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Is Binance the Next Domino to Fall?
The world's largest crypto exchange is much like FTX — but with more red flags
It’s been almost two months since Sam Bankman-Fried’s crypto empire came crashing down. The collapse of crypto exchange FTX and hedge fund Alameda Research, which were used to perpetrate a fraudulent scheme some consider “worse than Enron”, changed public perceptions of crypto forever. Not that everyone knew the industry was ripe with fraud and bad actors but that the most trusted, respected figureheads were just as likely to be swindlers. Shortly after the downfall of SBF (Sam Bankman-Fried), the focus turned swiftly to Binance, the largest exchange and entity in crypto. Was it another FTX — or Celsius Network or Three Arrows Capital or BlockFi or Terra-Luna — that had yet to meet its demise?
But unbeknownst to many, the list of red flags at Binance has already grown so enormous that it outweighs the pre-collapse warning signs of SBF’s empire. For starters, Binance CEO, Changpeng Zao, known informally as “CZ”, has said repeatedly that the company has no headquarters, which sounds contemporary at first, but appears to be a diversion from the fact that Binance has been banned from operating in several countries.
As for the company’s financials, Binance has failed to produce audited revenue, profit, and cash statements, even though it’s the largest and most (ostensibly) esteemed crypto entity on the planet. Instead, CZ has only disclosed the company’s assets through a dubious “proof of reserves” system, which is futile without also revealing the company’s liabilities. According to him, this part of the balance sheet simply doesn’t exist. “We don’t owe anyone loans, etc.,” he once tweeted, implying the largest crypto exchange globally does not engage in basic accounting practices.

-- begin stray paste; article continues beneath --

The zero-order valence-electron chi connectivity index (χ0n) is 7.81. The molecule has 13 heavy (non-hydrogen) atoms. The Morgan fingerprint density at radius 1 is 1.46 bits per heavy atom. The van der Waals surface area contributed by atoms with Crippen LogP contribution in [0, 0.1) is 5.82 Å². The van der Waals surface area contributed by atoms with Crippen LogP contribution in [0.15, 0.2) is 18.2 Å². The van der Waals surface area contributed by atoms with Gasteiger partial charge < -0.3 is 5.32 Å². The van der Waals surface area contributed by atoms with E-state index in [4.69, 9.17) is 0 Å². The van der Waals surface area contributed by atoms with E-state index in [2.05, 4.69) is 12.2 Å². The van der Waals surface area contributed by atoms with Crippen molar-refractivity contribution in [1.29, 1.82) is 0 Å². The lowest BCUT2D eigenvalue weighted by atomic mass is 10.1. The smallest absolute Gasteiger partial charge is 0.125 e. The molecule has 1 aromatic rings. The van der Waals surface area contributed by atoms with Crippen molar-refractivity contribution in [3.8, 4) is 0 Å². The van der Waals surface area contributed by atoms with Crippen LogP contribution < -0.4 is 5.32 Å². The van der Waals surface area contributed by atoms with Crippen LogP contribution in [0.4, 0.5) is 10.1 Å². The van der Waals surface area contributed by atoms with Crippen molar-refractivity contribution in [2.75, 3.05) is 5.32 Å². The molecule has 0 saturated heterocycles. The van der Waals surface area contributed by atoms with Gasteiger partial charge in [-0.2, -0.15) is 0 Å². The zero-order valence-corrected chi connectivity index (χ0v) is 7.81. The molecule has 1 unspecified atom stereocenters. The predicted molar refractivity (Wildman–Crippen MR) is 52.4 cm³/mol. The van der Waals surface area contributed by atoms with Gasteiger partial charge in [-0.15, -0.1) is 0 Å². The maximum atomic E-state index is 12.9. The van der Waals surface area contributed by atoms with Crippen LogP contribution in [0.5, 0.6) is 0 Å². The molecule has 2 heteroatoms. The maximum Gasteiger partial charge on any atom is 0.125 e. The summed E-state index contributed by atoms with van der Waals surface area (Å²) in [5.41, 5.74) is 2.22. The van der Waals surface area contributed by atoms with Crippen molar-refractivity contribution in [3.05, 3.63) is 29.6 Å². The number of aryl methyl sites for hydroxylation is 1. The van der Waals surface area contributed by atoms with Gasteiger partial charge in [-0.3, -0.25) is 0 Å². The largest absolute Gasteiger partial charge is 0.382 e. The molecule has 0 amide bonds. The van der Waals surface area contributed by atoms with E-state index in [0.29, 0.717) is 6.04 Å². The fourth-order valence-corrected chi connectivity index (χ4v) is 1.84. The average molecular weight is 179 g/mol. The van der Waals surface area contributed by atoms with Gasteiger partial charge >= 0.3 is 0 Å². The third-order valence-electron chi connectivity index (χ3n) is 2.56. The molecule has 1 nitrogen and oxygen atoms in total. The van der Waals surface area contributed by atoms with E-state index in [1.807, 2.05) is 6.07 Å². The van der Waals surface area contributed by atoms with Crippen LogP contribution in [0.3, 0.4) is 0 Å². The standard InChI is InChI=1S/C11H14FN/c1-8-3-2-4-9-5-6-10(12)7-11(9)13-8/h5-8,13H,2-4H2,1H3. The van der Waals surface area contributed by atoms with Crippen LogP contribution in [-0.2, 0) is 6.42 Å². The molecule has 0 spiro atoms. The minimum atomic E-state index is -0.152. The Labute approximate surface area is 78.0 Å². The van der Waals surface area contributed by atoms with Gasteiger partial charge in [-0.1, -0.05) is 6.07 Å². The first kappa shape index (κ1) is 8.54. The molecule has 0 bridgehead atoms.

Worse, Binance might not even have a functioning balance sheet, a scenario that has grown increasingly plausible after a Reuters analysis revealed the company’s filings were a “black box.” By far the most ominous detail was that Binance’s former chief financial officer, Wei Zhou, never obtained access to the company’s full accounts during his three-year tenure. As the crypto saying goes, “probably nothing”.
Superior transparency is one of crypto’s offered benefits over traditional finance (TradFi), but many crypto-thought leaders like CZ have taken this concept a little too far: openly implicating themselves on social media platforms. Just as SBF took to Twitter several times to spill the beans and reveal all his wrongdoings, CZ has been engaging in similar activities. After announcing the launch of a “crypto industry recovery fund” (which recently affirmed it would buy the assets of Voyager, a company that lent a third of its assets to a “Madoff-Style Ponzi”), he deleted a tweet noting the fund had received “significant interest”. The most remarkable instance, however, occurred only days ago. Speaking in a Twitter Space, CZ appeared to confirm the hunches of crypto sleuth Dirty Bubble Media, who suspected Binance and its U.S. subsidiary — Binance U.S. — were commingling client funds to skirt U.S. regulations.